Scott Rasumssen splashes a little reality on GOP victory celebration

Rick Moran
Writing in the Wall Street Journal, pollster Scott Rasmussen has a reminder for all of those Republicans who think that tomorrow's election means that the American people have fallen in love with them and their party:

But none of this means that Republicans are winning. The reality is that voters in 2010 are doing the same thing they did in 2006 and 2008: They are voting against the party in power.This is the continuation of a trend that began nearly 20 years ago. In 1992, Bill Clinton was elected president and his party had control of Congress. Before he left office, his party lost control. Then, in 2000, George W. Bush came to power, and his party controlled Congress. But like Mr. Clinton before him, Mr. Bush saw his party lose control.

That's never happened before in back-to-back administrations. The Obama administration appears poised to make it three in a row. This reflects a fundamental rejection of both political parties.

More precisely, it is a rejection of a bipartisan political elite that's lost touch with the people they are supposed to serve. Based on our polling, 51% now see Democrats as the party of big government and nearly as many see Republicans as the party of big business. That leaves no party left to represent the American people.

Voters today want hope and change every bit as much as in 2008. But most have come to recognize that if we have to rely on politicians for the change, there is no hope. At the same time, Americans instinctively understand that if we can unleash the collective wisdom and entrepreneurial spirit of the American people, there are no limits to what we can accomplish.

In the coming weeks, we will see how this massive injection of new blood into the GOP works itself out. Will they - can they - remain true to the voters who sent them to Washington?

This will be the fundamental question that will dominate Republican politics from now, into 2012, and beyond.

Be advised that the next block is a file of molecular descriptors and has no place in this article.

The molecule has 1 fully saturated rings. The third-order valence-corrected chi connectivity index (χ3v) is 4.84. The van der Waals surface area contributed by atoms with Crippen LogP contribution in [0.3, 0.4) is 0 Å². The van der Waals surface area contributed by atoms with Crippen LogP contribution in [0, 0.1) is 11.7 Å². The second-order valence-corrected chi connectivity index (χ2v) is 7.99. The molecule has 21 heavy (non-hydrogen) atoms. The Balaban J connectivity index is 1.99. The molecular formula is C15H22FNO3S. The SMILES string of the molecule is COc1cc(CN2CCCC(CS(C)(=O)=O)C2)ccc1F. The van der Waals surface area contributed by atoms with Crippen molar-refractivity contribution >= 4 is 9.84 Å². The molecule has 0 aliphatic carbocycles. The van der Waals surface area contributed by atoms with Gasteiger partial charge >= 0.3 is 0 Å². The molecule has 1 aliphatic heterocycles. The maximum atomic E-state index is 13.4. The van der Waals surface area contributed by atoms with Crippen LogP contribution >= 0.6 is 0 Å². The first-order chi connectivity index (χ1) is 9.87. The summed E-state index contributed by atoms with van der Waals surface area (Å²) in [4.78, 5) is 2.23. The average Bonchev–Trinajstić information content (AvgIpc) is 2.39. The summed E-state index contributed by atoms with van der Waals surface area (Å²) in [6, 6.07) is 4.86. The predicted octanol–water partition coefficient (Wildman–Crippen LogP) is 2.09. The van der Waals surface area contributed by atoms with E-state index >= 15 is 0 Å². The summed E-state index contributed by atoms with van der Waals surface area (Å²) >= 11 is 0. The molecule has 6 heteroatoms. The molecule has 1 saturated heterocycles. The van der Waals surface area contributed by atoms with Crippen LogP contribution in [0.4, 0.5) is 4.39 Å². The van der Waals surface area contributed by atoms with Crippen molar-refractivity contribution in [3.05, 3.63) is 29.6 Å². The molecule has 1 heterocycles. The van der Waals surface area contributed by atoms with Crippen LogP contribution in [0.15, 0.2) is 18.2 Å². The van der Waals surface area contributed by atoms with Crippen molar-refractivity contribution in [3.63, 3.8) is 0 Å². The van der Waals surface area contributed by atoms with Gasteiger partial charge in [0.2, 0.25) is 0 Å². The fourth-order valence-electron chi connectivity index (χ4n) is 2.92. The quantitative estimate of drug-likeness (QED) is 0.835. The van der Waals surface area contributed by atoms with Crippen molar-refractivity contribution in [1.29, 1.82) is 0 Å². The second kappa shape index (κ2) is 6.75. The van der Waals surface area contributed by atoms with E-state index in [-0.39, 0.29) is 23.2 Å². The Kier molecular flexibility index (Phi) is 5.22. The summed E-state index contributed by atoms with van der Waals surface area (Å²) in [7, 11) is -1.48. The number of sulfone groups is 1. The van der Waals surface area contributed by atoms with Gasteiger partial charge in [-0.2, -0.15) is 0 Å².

Writing in the Wall Street Journal, pollster Scott Rasmussen has a reminder for all of those Republicans who think that tomorrow's election means that the American people have fallen in love with them and their party:

But none of this means that Republicans are winning. The reality is that voters in 2010 are doing the same thing they did in 2006 and 2008: They are voting against the party in power.

This is the continuation of a trend that began nearly 20 years ago. In 1992, Bill Clinton was elected president and his party had control of Congress. Before he left office, his party lost control. Then, in 2000, George W. Bush came to power, and his party controlled Congress. But like Mr. Clinton before him, Mr. Bush saw his party lose control.

That's never happened before in back-to-back administrations. The Obama administration appears poised to make it three in a row. This reflects a fundamental rejection of both political parties.

More precisely, it is a rejection of a bipartisan political elite that's lost touch with the people they are supposed to serve. Based on our polling, 51% now see Democrats as the party of big government and nearly as many see Republicans as the party of big business. That leaves no party left to represent the American people.

Voters today want hope and change every bit as much as in 2008. But most have come to recognize that if we have to rely on politicians for the change, there is no hope. At the same time, Americans instinctively understand that if we can unleash the collective wisdom and entrepreneurial spirit of the American people, there are no limits to what we can accomplish.

In the coming weeks, we will see how this massive injection of new blood into the GOP works itself out. Will they - can they - remain true to the voters who sent them to Washington?

This will be the fundamental question that will dominate Republican politics from now, into 2012, and beyond.